Perl: die
POP

Either terminate communication (4), or exit the current frame (11, 12). This also says that we will ignore the argument of a subsequent RETURN from this frame (but will not ignore a RAISE value).

 frame -= 1
 Lisp: throw, kill-emacs
 Perl: exit, any nonlocal jump other than die
UNREF

Send a list of handles that they have given us and that we promise never to use again, so that they may free up some resources. Maybe the resources they free will include references to our stuff, so they may send us some UNREF requests before ending the list with a RETURN. They must not, however, issue any other kinds of requests until they've sent RETURN in this frame.

 frame += 1
 Lisp: perl-free-ref, whatever garbage-detection means is in effect
 Perl: DESTROY

Thoughts

Mark-and-sweep garbage collection could be supported by:

    (16)                         <2,n,@s>      GC           <4,n,@s>
    (17)                         <4,n,@s>      RETURN(0)    <2,n,@s>
    (18)                         <4,n,@s>      RETURN(1)    <5,0,n,@s>
    (19)                         <5,0,n,@s>    RETURN       <3,0,n,@s>
    (20)                         <5,m,n,@s>    MARK         <5,m+1,n,@s>
    (21)  m>=1                   <5,m,n,@s>    RETURN       <5,m-1,n,@s>

Transition (17) gives the receiver a chance to refuse to support mark-and-sweep or simply to indicate that all references are in use. Which of these two is the case could be indicated by another return code.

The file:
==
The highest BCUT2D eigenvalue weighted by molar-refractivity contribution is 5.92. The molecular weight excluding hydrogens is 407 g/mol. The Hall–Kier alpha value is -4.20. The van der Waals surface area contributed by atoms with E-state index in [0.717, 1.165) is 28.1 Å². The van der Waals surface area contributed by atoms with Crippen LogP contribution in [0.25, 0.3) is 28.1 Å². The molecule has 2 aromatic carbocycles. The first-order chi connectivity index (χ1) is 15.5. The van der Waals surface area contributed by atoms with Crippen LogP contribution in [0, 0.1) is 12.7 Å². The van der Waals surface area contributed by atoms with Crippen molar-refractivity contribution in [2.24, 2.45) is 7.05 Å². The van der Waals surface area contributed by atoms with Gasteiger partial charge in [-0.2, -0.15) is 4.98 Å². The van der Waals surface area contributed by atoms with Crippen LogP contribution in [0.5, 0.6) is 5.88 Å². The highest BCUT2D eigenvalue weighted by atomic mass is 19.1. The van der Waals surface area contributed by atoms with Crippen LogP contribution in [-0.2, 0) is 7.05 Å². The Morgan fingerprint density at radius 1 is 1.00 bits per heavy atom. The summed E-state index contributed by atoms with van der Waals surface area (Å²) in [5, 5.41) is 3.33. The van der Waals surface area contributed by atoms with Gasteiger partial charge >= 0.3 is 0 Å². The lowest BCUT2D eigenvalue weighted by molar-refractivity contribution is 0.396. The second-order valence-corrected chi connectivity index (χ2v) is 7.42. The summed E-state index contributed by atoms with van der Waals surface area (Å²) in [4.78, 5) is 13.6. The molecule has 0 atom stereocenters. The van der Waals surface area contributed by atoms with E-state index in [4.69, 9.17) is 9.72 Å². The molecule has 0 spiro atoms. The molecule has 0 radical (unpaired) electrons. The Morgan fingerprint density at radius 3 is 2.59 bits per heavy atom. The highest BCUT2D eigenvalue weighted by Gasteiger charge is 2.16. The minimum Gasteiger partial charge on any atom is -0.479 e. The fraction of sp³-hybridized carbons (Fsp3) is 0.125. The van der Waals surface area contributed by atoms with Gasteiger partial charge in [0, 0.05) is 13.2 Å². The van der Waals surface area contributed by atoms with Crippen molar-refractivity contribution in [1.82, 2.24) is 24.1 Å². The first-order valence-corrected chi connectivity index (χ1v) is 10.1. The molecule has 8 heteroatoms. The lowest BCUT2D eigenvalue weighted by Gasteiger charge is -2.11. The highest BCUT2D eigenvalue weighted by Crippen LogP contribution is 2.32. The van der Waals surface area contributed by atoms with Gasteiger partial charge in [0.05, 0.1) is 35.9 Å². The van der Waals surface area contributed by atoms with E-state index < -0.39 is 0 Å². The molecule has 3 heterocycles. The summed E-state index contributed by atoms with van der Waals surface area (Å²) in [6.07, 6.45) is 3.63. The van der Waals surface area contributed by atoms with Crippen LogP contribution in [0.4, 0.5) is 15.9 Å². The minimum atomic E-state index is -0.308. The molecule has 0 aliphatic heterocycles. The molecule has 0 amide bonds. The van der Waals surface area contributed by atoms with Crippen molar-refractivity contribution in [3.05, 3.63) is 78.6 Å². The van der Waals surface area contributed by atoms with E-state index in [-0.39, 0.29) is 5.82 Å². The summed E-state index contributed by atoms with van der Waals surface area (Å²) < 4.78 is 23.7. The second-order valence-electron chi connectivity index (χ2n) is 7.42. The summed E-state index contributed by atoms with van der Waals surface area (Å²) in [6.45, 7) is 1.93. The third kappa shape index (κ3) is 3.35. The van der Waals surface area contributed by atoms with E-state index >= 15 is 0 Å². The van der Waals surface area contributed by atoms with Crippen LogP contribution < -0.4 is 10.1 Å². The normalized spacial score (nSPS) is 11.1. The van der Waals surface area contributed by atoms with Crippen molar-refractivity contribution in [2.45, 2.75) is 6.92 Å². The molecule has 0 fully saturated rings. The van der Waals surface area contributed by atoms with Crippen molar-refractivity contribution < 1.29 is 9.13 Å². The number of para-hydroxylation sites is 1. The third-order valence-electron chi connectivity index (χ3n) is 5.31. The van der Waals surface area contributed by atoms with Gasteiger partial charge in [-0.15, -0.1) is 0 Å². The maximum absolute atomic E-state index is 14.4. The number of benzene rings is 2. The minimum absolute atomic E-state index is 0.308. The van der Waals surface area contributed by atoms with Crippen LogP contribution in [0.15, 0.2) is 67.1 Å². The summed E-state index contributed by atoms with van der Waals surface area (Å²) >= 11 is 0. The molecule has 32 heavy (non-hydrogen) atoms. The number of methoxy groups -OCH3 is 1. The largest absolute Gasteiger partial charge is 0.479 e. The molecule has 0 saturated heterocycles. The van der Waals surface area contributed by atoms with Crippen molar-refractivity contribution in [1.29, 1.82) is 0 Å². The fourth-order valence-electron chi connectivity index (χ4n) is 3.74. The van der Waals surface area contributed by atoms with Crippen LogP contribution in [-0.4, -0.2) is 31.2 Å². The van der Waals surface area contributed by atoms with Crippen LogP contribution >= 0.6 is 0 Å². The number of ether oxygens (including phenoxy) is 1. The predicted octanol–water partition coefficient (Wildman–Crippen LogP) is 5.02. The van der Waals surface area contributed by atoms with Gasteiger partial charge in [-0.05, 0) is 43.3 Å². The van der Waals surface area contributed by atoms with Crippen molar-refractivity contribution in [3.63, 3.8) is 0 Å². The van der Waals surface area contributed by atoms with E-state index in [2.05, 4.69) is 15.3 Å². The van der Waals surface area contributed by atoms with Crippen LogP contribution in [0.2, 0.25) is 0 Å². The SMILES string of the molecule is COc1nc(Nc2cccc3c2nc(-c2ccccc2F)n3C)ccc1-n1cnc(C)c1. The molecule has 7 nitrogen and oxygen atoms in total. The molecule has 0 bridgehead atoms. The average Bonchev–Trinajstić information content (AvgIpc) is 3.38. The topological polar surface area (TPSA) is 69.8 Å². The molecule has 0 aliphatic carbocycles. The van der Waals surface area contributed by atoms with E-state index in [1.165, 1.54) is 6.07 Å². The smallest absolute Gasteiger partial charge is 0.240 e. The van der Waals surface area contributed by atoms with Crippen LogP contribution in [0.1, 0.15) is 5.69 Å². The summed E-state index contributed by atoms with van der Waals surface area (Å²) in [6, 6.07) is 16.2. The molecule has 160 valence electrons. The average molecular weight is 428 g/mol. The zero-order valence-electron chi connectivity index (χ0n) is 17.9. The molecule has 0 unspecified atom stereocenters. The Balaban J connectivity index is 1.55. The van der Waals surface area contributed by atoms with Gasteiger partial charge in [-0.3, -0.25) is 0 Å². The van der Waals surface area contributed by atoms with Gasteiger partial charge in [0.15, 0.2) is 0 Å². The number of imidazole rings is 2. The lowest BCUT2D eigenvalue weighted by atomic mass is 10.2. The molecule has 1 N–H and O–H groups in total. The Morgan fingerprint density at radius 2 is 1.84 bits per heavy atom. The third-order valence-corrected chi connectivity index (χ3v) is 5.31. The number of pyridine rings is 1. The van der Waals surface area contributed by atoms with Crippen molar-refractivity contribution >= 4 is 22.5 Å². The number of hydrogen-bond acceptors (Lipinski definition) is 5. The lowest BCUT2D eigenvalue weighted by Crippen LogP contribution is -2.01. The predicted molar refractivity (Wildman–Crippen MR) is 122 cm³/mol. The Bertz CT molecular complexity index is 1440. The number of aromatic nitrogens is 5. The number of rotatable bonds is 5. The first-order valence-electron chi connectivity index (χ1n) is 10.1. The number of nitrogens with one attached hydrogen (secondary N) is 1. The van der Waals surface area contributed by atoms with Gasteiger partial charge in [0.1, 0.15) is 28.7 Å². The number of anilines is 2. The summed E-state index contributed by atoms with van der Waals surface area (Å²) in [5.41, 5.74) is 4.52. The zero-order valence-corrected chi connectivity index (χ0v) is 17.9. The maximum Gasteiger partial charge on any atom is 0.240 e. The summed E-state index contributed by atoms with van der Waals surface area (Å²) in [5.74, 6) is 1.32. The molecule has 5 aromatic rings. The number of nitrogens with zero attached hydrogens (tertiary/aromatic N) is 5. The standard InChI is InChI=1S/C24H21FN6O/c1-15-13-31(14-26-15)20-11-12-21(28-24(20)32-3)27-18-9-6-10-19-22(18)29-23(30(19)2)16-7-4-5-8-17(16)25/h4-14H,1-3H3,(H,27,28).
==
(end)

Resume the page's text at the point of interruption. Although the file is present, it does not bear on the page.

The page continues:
It might be useful to distinguish between recursive and nonrecursive calls:

    (22)                         <2,n>         SIMPLE_CALL  <6,n>
    (23)                         <6,n>         RETURN       <2,n>

Further state classes could be introduced to allow UNREF, GC, RAISE, or POP operations during nonrecursive calls. Better yet, add some boolean parameters to the states we've got and to CALL.

Hey, how about CALL/CC and START_THREAD. Then of course you'd need JOIN, YIELD, LOCK, WAIT, ... . Pretty soon you'd have yourself an operating system. Yawn.

The current EPL implementation uses only transitions of types (1) to (15).

COPYRIGHT ^

Copyright (C) 2001 by John Tobey, jtobey@john-edwin-tobey.org. All rights reserved.

  This program is free software; you can redistribute it and/or modify
  it under the terms of the GNU General Public License as published by
  the Free Software Foundation; either version 2 of the License, or
  (at your option) any later version.

  This program is distributed in the hope that it will be useful, but
  WITHOUT ANY WARRANTY; without even the implied warranty of
  MERCHANTABILITY or FITNESS FOR A PARTICULAR PURPOSE.  See the GNU
  General Public License for more details.

  You should have received a copy of the GNU General Public License
  along with this program; see the file COPYING.  If not, write to the
  Free Software Foundation, Inc., 59 Temple Place, Suite 330, Boston,
  MA 02111-1307  USA

SEE ALSO ^

Emacs::Lisp, Emacs.